Despite a few spring rains that have helped ease drought conditions in Texas, residents should still consider conserving water in all they do, because the world’s most important resource is not getting any more plentiful. Austin remains a candidate for future “water stress,” and so in honor of World Water Day (March 22) here are some uncomfortable facts about how we abuse water and could run short of it.
Don’t let the Grease Blob win. Recycle grease, fats and oils, before they end up breaking pipes and contaminating water. Follow these Austin Water guidelines.
Feel good about planting hollies. Not only do they provide great winter color, they help sustain birds and wildlife. Folklore has it that they’ll even ward off evil spirits, which is always helpful at the holidays or any time.
Indoor air pollution can make your life miserable. Luckily, there’s a wide variety of air purifiers to help you get the pollen, dust and smoke out of your living room. Here are our six choices to help you find the air purifier that works for you.
If you’re still converting your old incandescent bulbs over to CFLs, you can stop now, and move directly ahead into LEDs. They’re dimmable, pleasant, energy-efficient, long-lasting and surprisingly affordable.
Do you hate to cut down trees? We do too. Here’s a way to save and honor that tree in your yard that must go because it’s crowding other trees or your roof or it’s not going to make it through another year.
The arid Southwest, extending to Central Texas, is well ahead of the curve when it comes to rain barrels. People here get it. But still not everyone has a rain barrel. There’s no reason to wait.
Drought-tolerant landscapes are an idea whose time has come. Many homeowners in Austin get this. Here’s a look at several non-lawn lawns that may inspire you. While they almost all require getting rid of that pesky turf, they’re easy to maintain later on. Most importantly, they’re not overly thirsty.
When you have to carry water to the garden in buckets, you innovate. That’s what ancient peoples did. Now you can adopt their technique for a self-irrigating, water-efficient garden.
Are you a great water conservationist? There’s a contest for that. The Mayor’s Challenge for Water Conservation gives away dozens of prizes to the residents of winning cities. Find out more…
Bamboo, that renewable, quick-growing wood that’s really a grass, has been expanding across product lines, turning up on floors, in furniture, and towels. But let’s get back to where we started: Bamboo works great in the kitchen. Remember those bamboo salad bowls? They’re still around, but there are many more ways attractive, durable bamboo is being tapped for kitchen ware.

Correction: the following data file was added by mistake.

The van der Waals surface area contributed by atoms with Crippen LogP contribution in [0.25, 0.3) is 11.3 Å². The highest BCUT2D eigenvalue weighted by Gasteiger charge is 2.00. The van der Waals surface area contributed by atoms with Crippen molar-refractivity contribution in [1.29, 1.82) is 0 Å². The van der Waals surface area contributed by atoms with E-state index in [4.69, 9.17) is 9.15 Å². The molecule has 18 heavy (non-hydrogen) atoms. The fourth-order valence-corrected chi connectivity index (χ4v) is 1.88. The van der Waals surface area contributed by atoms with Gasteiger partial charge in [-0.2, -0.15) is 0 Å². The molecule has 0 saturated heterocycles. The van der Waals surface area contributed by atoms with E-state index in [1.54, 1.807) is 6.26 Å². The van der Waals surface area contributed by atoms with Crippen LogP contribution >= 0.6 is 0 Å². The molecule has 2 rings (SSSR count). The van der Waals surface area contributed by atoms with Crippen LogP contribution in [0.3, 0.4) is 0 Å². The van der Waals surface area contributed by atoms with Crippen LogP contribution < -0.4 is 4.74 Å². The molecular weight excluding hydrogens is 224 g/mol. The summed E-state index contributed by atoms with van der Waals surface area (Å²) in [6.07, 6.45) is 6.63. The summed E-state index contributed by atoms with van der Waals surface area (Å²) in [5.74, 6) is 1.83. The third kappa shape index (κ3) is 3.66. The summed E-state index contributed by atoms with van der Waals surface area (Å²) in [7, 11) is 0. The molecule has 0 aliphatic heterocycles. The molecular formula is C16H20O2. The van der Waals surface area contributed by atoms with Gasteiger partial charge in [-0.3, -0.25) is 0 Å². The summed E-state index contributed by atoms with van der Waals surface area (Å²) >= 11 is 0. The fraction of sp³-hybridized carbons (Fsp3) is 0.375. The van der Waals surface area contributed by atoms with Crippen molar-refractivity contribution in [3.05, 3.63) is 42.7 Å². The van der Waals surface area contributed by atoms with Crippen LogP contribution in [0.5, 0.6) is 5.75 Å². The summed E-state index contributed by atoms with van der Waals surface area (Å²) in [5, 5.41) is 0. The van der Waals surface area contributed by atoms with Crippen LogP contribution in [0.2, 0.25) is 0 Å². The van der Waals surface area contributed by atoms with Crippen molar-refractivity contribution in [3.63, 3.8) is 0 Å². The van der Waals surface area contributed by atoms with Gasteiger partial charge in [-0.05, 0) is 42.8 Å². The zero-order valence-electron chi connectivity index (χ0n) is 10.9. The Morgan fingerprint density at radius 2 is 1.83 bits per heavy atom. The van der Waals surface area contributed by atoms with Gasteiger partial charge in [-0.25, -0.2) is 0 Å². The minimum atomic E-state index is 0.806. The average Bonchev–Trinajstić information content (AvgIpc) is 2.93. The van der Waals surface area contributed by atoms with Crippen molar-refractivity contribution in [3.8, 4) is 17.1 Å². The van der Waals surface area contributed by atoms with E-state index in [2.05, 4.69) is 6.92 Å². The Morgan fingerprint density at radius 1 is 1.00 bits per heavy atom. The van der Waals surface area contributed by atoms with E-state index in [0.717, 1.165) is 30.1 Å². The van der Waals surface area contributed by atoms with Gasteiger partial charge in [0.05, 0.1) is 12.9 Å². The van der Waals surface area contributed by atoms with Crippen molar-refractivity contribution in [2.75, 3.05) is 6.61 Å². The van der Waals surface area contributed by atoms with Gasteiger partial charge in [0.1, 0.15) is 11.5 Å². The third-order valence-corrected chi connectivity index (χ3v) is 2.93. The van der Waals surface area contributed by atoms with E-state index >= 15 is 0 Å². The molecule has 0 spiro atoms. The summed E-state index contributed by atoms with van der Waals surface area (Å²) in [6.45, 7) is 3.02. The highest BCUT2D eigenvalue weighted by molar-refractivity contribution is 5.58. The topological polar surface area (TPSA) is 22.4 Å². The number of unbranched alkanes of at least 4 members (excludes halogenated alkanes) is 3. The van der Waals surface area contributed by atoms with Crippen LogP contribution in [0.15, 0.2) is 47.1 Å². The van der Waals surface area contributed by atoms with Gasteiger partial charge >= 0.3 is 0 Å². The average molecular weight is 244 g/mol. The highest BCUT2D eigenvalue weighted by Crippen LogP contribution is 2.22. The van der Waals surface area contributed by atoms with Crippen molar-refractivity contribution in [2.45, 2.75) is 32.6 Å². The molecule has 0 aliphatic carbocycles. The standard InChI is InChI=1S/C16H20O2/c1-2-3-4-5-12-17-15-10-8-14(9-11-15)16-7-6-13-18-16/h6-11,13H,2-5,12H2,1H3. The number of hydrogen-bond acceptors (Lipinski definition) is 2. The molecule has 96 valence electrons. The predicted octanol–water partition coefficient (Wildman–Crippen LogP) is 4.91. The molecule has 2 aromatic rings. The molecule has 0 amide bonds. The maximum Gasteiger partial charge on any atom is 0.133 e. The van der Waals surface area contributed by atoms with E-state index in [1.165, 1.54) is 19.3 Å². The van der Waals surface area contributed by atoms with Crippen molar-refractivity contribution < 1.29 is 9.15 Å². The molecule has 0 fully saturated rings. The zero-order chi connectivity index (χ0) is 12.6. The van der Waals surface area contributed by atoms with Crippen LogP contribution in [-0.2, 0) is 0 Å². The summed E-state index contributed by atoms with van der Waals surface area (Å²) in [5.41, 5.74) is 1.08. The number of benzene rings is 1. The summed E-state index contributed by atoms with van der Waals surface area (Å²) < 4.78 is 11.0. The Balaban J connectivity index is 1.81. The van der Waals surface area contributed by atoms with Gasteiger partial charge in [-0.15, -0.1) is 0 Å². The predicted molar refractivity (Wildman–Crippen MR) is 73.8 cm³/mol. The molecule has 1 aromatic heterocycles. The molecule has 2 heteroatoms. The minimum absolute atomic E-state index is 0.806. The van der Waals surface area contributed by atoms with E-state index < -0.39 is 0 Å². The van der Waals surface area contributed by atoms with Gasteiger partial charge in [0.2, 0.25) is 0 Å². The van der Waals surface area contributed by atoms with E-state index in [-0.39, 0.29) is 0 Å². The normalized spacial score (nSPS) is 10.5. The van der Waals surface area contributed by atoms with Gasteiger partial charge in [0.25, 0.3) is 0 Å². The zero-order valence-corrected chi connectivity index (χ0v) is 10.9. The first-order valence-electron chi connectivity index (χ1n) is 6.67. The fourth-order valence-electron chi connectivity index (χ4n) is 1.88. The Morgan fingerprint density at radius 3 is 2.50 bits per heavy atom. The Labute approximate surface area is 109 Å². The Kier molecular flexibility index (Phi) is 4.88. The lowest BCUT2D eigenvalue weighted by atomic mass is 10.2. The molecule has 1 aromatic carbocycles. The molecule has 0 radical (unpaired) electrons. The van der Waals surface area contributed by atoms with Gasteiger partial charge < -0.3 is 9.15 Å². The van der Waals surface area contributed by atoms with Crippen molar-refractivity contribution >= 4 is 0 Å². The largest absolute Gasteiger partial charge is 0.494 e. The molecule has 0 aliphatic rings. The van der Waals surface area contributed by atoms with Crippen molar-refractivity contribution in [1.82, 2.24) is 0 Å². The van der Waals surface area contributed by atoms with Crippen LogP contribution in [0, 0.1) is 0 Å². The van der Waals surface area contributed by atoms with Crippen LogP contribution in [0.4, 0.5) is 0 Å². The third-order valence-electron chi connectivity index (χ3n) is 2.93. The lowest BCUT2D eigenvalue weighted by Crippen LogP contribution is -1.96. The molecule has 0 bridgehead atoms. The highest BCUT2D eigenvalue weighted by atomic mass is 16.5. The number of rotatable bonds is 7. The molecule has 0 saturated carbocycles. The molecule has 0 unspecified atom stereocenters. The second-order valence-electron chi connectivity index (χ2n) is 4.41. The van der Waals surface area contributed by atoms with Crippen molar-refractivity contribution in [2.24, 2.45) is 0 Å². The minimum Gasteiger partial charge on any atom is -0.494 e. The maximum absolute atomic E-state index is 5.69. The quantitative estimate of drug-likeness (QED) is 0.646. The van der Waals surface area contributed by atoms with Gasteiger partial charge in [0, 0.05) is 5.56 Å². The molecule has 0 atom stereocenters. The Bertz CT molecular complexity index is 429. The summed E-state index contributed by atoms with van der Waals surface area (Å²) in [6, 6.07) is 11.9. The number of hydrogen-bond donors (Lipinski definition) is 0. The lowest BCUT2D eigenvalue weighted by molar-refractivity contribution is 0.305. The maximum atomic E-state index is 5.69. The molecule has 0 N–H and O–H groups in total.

Raising chickens just gets bigger and better, and so too, does the Annual Funky Chicken Coop Tour. The 6th Annual event takes place April 19.
How do gardeners get through the deep, snooze-inducing winter? They salivate over seed catalogs and plat their future plots. Increasingly, that involves seeking out the rare heirloom seeds that can produce all many of vegetables, fruits and herbs that have vanished from modern supermarkets.
Give people a way to finance solar power for their homes and they’re likely to grab it, according to a new report. One chart shows a surge of solar installations in states that allow solar leasing, in which homeowners do not have to bear the brunt of upfront PV panel costs.
At home football fans can feel a little less guilty about their big screen TVs. A new report says they’re surprisingly energy efficient. Now about those chicken wings…
A hoop garden is one of the easiest ways to extend the planting season. If you’re hooked on homegrown lettuce and kale, you may want to make the effort. It won’t cost much. Here are a few tricks.
Here are 30 ways to save water courtesy of some extension agents who cooked up a program called “The 40 Gallon Challenge.” Take a look. There are several things on this list that you could do right now. Then email us your ideas and we’ll make this list a bit longer.
Our tired plain concrete patio becomes a testing ground for an eco-friendly make-over using soy- and water-based stains, sealers and etchers that we found at Tree House in Austin. See how the project came out!
You may not think you can do much to save the honey bees, which continue to die in alarming numbers worldwide. But you can take a stand in your home landscape by banning a class of pesticides that are especially harmful to bees.
Stage 2 watering restrictions are not the most restrictive, but you still need to know when to water (at night if you’re using a sprinkler system). In Austin, you’ll also get distinct perks for Installing more efficient watering systems…
Eventually every gardener realizes they may want to save some seeds, or experiment with growing red carrots or purple tomatoes. Here are some resources for picky seed consumers.
Austin Water is serious about rain barrels and catchment systems — so much so that the utility’s customers could qualify for hundreds, even thousands in rebates by looking to Mother Nature for their irrigation needs.
Lady Bird Johnson’s legacy lives on, with a state full of wildflowers and a center that can help you pick the right native plants for your home landscape. Want to help bees and butterflies? The LBJ Wildflower Center makes it easy.
Stop the inhumane poisonings! Here are five ways to safely shoo and deter rodents, all of which are more eco-friendly than spreading poisons that endanger children, and kill pets and wildlife.